How to Use SD-WAN to Secure and Automate Complexity Out of Your Distributed Network

Today’s business is distributed and you’re responsible for bringing up new branches quickly. That’s why you adopt digital innovation that requires high-speed reliable bandwidth for voice, video, and internet applications so people can interact with your business anytime, anywhere. But, you’re also responsible for ensuring security in the case of an expanding attack surface.

Adding these new technologies to an MPLS infrastructure, especially while adding more branches, creates a new set of problems.

This increased traffic over an MPLS WAN creates bottlenecks. Take for example a SaaS application like Office 365. It was purposely built and designed by Microsoft to access the Internet directly, not be backhauled across a private circuit, then to a data center, and then out to the user.

Take the increased traffic from more devices such as Internet-of-Things (IoT), personal devices, and application bottlenecks and combine it with no way to distinguish the traffic priority, and critical business data gets stuck in a queue behind non-critical data. The joke is that someone in the break room watching a cat video on YouTube is probably keeping the executive from downloading a report.

Most companies have invested heavily in a single security stack in their data center or headquarters, which is why they backhaul everything to a central location.
What you can do now is go direct to the Internet from your locations with cheaper bandwidth and not compromise the security.

This is why we’re seeing so many network engineering and operations leaders looking to replace their WAN infrastructures with some form of software-defined wide-area networking (SD-WAN).

The good news is that you can create a secure SD-WAN using the infrastructure (routing, switches, and firewalls) already needed within your WAN.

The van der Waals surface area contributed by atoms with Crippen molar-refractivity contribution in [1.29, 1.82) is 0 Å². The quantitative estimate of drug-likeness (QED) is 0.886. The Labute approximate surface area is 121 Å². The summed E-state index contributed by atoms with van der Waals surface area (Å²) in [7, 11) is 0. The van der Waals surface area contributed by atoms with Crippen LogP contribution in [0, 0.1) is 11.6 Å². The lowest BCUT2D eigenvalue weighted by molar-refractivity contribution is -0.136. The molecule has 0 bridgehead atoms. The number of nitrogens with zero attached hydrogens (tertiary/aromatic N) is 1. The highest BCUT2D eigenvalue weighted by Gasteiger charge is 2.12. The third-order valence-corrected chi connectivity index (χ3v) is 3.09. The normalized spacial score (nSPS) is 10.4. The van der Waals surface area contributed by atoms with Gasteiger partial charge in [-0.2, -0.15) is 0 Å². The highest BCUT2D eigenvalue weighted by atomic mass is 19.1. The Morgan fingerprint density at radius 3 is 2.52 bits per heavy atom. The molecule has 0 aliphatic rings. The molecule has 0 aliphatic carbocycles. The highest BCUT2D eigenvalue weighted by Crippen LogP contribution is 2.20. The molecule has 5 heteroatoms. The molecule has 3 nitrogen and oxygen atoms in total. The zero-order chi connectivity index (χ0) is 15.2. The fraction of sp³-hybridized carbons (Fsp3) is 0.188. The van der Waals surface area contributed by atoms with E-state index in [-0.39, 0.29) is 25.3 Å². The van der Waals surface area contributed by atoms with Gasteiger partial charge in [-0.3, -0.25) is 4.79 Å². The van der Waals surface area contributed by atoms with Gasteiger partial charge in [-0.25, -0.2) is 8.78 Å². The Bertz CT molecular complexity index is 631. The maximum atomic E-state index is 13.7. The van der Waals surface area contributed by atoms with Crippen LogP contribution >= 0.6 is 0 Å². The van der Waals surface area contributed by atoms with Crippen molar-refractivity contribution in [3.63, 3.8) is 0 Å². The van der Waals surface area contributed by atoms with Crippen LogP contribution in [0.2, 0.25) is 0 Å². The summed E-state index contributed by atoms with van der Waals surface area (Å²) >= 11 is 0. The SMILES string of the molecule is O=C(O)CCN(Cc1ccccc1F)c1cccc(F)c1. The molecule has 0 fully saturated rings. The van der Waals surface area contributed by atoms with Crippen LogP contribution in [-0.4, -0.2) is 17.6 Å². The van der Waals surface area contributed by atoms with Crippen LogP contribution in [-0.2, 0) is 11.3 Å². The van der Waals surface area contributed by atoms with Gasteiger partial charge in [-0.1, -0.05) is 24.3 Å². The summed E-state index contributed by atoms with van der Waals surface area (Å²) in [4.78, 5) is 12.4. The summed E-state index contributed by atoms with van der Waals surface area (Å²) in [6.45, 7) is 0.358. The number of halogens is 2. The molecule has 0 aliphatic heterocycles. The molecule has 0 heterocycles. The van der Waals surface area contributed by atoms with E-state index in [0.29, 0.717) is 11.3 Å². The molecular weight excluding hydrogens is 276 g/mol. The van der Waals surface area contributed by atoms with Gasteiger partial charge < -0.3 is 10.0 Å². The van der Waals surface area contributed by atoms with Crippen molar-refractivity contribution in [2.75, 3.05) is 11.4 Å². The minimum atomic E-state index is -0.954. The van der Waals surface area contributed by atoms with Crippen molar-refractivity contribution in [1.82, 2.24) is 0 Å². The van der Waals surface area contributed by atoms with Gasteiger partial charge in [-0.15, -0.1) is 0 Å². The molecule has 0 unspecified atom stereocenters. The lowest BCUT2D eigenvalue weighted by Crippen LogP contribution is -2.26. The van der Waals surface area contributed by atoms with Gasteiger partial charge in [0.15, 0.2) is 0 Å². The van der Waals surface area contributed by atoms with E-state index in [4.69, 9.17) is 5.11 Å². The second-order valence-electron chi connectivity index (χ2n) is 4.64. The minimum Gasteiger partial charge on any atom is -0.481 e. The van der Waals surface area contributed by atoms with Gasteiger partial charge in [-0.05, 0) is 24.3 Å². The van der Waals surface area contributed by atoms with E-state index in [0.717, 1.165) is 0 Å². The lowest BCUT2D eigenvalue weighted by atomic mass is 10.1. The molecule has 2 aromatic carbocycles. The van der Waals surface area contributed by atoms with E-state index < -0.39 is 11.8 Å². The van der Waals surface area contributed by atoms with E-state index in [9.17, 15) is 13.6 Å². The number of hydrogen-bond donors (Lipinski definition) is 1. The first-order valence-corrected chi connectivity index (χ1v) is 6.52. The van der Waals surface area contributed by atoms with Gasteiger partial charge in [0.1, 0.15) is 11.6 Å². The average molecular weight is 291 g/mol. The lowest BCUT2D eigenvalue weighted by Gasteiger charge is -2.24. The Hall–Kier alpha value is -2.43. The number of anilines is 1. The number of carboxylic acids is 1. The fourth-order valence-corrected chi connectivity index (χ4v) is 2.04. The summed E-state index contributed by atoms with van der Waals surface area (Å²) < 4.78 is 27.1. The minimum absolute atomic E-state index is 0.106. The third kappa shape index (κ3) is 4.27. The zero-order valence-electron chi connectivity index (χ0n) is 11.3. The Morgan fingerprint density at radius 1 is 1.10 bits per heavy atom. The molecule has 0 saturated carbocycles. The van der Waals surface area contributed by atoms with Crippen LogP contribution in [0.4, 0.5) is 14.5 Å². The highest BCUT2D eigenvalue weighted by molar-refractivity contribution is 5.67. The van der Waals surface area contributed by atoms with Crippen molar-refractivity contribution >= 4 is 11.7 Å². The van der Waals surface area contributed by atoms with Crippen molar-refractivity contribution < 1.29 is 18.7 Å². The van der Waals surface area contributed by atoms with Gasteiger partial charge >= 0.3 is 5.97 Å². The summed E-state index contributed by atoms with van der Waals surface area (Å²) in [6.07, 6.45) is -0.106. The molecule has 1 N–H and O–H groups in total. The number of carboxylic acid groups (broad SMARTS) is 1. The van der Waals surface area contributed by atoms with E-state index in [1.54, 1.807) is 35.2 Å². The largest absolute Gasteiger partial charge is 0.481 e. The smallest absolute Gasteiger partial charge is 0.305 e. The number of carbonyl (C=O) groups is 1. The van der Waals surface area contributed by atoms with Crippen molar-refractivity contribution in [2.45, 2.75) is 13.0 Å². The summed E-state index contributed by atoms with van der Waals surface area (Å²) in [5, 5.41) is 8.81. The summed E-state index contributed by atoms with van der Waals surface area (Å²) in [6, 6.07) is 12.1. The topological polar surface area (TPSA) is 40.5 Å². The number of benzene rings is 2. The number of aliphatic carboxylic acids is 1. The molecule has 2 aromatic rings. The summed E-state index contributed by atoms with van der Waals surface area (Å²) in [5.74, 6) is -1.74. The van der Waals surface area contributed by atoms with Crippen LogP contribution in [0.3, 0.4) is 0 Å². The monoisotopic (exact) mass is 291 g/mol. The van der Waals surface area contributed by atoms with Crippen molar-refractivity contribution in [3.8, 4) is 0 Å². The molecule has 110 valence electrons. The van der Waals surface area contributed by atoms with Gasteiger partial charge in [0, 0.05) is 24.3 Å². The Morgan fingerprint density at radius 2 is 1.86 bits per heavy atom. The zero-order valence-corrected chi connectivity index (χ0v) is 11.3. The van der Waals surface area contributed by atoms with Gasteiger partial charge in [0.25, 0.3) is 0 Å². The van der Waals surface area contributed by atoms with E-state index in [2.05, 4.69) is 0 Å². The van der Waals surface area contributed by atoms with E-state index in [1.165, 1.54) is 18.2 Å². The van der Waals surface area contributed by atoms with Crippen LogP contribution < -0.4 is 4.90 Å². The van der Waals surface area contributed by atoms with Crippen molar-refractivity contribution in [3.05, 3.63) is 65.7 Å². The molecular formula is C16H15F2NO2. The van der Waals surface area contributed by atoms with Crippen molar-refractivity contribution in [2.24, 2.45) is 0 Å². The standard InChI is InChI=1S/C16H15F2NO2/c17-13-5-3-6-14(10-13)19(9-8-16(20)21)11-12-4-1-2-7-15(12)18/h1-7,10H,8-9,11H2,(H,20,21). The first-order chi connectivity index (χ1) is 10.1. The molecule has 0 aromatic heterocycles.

What is SD-WAN and how does it solve my problems?

SD-WAN offers the ability to use available WAN services more effectively and economically—giving users across distributed organizations the freedom to better engage customers, optimize business processes, and innovate.

What does that look like?

A lot of you are not going to dump all the MPLS circuits because it’s reliable and there are certain things you need to control.

One of the biggest benefits of SD-WAN is that you will have an automated path diversity. You can decide and automate which data is the priority and goes through specific circuits and which goes direct Internet, removing those bottlenecks creating slow connectivity.

You get the additional performance by having multiple circuits and the segmentation to where you can restrict certain people to use certain circuits or certain devices.
For example, you may want to offload internet traffic from one expensive circuit to a different circuit, but use this different circuit if the primary one fails. Because this is automated rather than having someone do it manually, the transitions are fairly seamless.

With the traditional WAN and circuit, if something goes down and you don’t have failover (or even if you do), it’s a manual process where one person knows how to remotely access a router over a different circuit and change the route. Or, use routing protocols to switch everything over. You don’t have to do that anymore. You can designate certain applications and individual users to use one path and then certain applications use the other. For example, we want to make sure executives always have the fastest bandwidth regardless of what office or branch they are located in.

Because you can choose which data goes through your data center and leverages your MPLS network, and which leverages the Internet, you can start taking the full advantage of cloud on-ramping of Software-as-a-Service (SaaS) applications and Infrastructure-as-a-Service (IaaS) that drive revenue and efficiency.

What is the downside to SD-WAN?

Most SD-WAN solutions do not have an inherent security component. That means more infrastructure and expertise is needed.

While selecting the right SD-WAN solution for a specific implementation may require a few compromises, security should not be one of them.

How do I build a secure, software-defined WAN?

The goal is to reduce complexity while increasing elasticity and security. That’s why we’re sharing how to use routing, switching, and firewalls together as a secure, SD-WAN solution. It’s not an additional solution because you already need these components.